Fun_People Archive
30 Aug
Did it sound like I said that? Gosh, I never said that ...

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From: Peter Langston <psl>
Date: Fri, 30 Aug 96 16:06:56 -0700
To: Fun_People
Subject: Did it sound like I said that? Gosh, I never said that ...

Forwarded-by: (Becky Smith)

ASCAP Changes Its Tune    [ Washington Post, August 28, 1996 ]

Never Intended to Collect Fees for Scouts' Campfire Songs, Group Says

By Ken Ringle
Washington Post Staff Writer

Reeling from the worst public relations disaster since Dan Quayle misspelled
"potato,"  the American Society of Composers, Authors and Publishers (ASCAP)
now says that "ASCAP has never sought nor was it ever its intention" to make
Girl Scouts pay to sing around a campfire. Other campers? Well, maybe.

Vincent Candilora, ASCAP's vice president and director of licensing, vaguely
suggested that dark forces may have been behind a Wall Street Journal article
last week that disclosed that the songwriters' group had sought this year for
the first time in history to collect fees from children's summer camps.

"They buy paper, twine and glue for their crafts -- they can pay for the
music, too," ASCAP CEO John Lo Frumento told the Journal.

Candilora conceded that ASCAP had cast a wide and nondiscriminating net in
notifying the nation's 8,000-odd summer camps that federal copyright law
requires them to  fork over fees to ASCAP for any songs they use.

But he said Lo Frumento had been quoted out of context when he promised to
"sue them if necessary" if they didn't pay for their campfire songs. And he
was particularly insistent that ASCAP wasn't picking on the Girl Scouts, even
though it has already collected fees from 16 Girl Scout camps this year. Any
fees collected from the Scouts will be returned, he said.

In the wake of news stories and editorials picturing ASCAP throttling tiny,
hopeful renditions of "Puff the Magic Dragon," Candilora said the
organization had been besieged with protests from both the public and its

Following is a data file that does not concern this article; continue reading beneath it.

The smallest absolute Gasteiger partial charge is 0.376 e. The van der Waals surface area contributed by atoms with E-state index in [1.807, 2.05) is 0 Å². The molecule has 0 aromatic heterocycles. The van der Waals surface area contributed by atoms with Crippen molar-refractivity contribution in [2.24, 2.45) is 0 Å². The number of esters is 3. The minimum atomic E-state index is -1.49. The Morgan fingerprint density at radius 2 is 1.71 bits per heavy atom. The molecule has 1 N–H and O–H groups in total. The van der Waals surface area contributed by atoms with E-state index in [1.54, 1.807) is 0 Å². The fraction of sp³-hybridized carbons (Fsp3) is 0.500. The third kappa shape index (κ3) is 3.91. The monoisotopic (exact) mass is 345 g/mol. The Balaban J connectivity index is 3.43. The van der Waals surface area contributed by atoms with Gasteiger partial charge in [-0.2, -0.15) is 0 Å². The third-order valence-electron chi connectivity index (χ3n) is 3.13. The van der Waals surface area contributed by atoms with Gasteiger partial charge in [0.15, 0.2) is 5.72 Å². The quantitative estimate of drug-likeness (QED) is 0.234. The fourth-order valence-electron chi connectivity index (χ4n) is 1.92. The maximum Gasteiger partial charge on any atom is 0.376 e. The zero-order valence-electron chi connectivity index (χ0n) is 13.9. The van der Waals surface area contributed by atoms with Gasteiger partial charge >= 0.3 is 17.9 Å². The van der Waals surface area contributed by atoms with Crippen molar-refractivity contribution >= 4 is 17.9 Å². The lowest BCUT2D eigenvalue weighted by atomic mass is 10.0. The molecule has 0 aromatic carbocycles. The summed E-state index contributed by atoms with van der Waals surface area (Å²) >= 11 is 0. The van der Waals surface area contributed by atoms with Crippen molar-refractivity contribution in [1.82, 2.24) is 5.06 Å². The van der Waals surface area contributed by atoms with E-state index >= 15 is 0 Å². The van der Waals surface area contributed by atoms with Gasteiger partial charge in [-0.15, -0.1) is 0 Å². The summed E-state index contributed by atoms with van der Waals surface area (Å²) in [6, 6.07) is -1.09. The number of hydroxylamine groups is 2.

songwriter members.

Lo Frumento was reported unavailable for comment yesterday on the protests,
but his son Peter, a salaried ASCAP spokesman, released a statement from
ASCAP President Marilyn Bergman saying, "It has always been in the interest
of our members to encourage the use of music anywhere -- particularly by
young people."

Candilora said ASCAP still intends to collect what fees it can from large,
profitable summer camps --  "the sort that bring in bands for square dances,
have music by the pool . .. and are like sending your kid to a resort." But
he said he "would assume the organization has other priorities" than to crack
down on mom-and-pop camps and campfire songs, regardless of what its mailings
earlier this year may have implied.

"What can I say? We bought a mailing list. We should have done more
research," Candilora said.

ASCAP, he emphasized, is "a nonprofit organization owned by its member
songwriters and composers" that returns to them 83 cents of every domestic
licensing dollar it collects. Last year it collected some $320 million in
licensing fees in the United States, he said, and returned $254 million. The
remaining $66 million went for operating costs, he said, heavily augmented by
membership and licensing fees collected overseas.

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